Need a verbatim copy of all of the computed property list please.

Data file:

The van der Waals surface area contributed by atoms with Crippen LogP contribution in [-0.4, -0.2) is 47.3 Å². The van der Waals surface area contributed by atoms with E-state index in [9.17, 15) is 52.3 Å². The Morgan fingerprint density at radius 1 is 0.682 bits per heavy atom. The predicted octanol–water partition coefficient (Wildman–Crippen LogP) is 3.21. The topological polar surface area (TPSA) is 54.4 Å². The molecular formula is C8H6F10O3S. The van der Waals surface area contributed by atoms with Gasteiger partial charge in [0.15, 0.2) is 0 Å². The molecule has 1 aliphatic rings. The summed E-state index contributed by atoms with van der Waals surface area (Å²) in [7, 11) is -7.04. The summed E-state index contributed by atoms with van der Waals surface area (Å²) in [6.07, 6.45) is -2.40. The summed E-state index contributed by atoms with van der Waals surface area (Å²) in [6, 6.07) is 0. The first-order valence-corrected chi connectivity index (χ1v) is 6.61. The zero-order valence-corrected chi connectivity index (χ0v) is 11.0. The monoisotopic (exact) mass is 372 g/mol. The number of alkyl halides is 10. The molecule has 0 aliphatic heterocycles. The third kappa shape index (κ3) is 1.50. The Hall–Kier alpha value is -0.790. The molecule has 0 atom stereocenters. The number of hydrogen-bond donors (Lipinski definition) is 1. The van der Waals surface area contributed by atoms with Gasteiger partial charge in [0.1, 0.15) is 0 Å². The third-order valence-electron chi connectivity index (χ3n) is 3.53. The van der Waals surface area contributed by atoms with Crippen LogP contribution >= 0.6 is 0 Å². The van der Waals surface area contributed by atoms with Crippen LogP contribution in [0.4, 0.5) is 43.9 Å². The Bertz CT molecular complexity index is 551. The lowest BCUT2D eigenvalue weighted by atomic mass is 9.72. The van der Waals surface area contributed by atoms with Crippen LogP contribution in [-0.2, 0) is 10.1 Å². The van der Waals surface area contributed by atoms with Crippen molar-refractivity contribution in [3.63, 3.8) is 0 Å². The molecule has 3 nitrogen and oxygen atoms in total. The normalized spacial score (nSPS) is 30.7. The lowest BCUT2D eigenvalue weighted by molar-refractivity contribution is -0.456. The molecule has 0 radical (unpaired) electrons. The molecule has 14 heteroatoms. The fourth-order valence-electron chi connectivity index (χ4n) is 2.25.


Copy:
The van der Waals surface area contributed by atoms with Crippen LogP contribution in [-0.4, -0.2) is 47.3 Å². The van der Waals surface area contributed by atoms with E-state index in [9.17, 15) is 52.3 Å². The Morgan fingerprint density at radius 1 is 0.682 bits per heavy atom. The predicted octanol–water partition coefficient (Wildman–Crippen LogP) is 3.21. The topological polar surface area (TPSA) is 54.4 Å². The molecular formula is C8H6F10O3S. The van der Waals surface area contributed by atoms with Gasteiger partial charge in [0.15, 0.2) is 0 Å². The molecule has 1 aliphatic rings. The summed E-state index contributed by atoms with van der Waals surface area (Å²) in [7, 11) is -7.04. The summed E-state index contributed by atoms with van der Waals surface area (Å²) in [6.07, 6.45) is -2.40. The summed E-state index contributed by atoms with van der Waals surface area (Å²) in [6, 6.07) is 0. The first-order valence-corrected chi connectivity index (χ1v) is 6.61. The zero-order valence-corrected chi connectivity index (χ0v) is 11.0. The monoisotopic (exact) mass is 372 g/mol. The number of alkyl halides is 10. The molecule has 0 aliphatic heterocycles. The third kappa shape index (κ3) is 1.50. The Hall–Kier alpha value is -0.790. The molecule has 0 atom stereocenters. The number of hydrogen-bond donors (Lipinski definition) is 1. The van der Waals surface area contributed by atoms with Gasteiger partial charge in [0.1, 0.15) is 0 Å². The third-order valence-electron chi connectivity index (χ3n) is 3.53. The van der Waals surface area contributed by atoms with Crippen LogP contribution >= 0.6 is 0 Å². The van der Waals surface area contributed by atoms with Crippen LogP contribution in [0.4, 0.5) is 43.9 Å². The Bertz CT molecular complexity index is 551. The lowest BCUT2D eigenvalue weighted by atomic mass is 9.72. The van der Waals surface area contributed by atoms with Crippen LogP contribution in [-0.2, 0) is 10.1 Å². The van der Waals surface area contributed by atoms with Crippen molar-refractivity contribution in [3.63, 3.8) is 0 Å². The molecule has 3 nitrogen and oxygen atoms in total. The normalized spacial score (nSPS) is 30.7. The lowest BCUT2D eigenvalue weighted by molar-refractivity contribution is -0.456. The molecule has 0 radical (unpaired) electrons. The molecule has 14 heteroatoms. The fourth-order valence-electron chi connectivity index (χ4n) is 2.25.